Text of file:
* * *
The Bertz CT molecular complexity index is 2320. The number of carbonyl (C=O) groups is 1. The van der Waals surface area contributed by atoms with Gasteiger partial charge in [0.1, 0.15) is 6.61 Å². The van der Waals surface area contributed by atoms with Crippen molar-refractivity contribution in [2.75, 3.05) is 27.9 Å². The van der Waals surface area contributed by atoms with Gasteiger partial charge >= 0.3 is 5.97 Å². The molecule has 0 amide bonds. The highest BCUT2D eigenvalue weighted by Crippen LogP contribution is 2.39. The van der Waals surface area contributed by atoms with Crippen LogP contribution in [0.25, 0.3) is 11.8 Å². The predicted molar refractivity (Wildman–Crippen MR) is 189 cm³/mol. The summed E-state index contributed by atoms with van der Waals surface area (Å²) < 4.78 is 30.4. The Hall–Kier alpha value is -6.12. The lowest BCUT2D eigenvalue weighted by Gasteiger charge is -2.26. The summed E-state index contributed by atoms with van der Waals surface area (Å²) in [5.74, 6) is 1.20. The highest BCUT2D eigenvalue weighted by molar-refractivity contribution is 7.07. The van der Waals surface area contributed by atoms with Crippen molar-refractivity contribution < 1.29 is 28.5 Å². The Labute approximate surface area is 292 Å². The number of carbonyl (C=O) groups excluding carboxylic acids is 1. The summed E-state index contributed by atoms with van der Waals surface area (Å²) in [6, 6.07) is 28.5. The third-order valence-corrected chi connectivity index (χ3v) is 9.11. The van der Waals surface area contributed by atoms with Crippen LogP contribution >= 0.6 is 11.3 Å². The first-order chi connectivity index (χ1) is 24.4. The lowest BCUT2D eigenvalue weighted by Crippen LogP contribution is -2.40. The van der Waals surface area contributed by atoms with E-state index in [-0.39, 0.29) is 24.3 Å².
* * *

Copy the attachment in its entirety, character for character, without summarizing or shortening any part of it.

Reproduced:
The Bertz CT molecular complexity index is 2320. The number of carbonyl (C=O) groups is 1. The van der Waals surface area contributed by atoms with Gasteiger partial charge in [0.1, 0.15) is 6.61 Å². The van der Waals surface area contributed by atoms with Crippen molar-refractivity contribution in [2.75, 3.05) is 27.9 Å². The van der Waals surface area contributed by atoms with Gasteiger partial charge >= 0.3 is 5.97 Å². The molecule has 0 amide bonds. The highest BCUT2D eigenvalue weighted by Crippen LogP contribution is 2.39. The van der Waals surface area contributed by atoms with Crippen LogP contribution in [0.25, 0.3) is 11.8 Å². The predicted molar refractivity (Wildman–Crippen MR) is 189 cm³/mol. The summed E-state index contributed by atoms with van der Waals surface area (Å²) < 4.78 is 30.4. The Hall–Kier alpha value is -6.12. The lowest BCUT2D eigenvalue weighted by Gasteiger charge is -2.26. The summed E-state index contributed by atoms with van der Waals surface area (Å²) in [5.74, 6) is 1.20. The highest BCUT2D eigenvalue weighted by molar-refractivity contribution is 7.07. The van der Waals surface area contributed by atoms with Crippen molar-refractivity contribution < 1.29 is 28.5 Å². The Labute approximate surface area is 292 Å². The number of carbonyl (C=O) groups excluding carboxylic acids is 1. The summed E-state index contributed by atoms with van der Waals surface area (Å²) in [6, 6.07) is 28.5. The third-order valence-corrected chi connectivity index (χ3v) is 9.11. The van der Waals surface area contributed by atoms with Crippen LogP contribution >= 0.6 is 11.3 Å². The first-order chi connectivity index (χ1) is 24.4. The lowest BCUT2D eigenvalue weighted by Crippen LogP contribution is -2.40. The van der Waals surface area contributed by atoms with E-state index in [-0.39, 0.29) is 24.3 Å².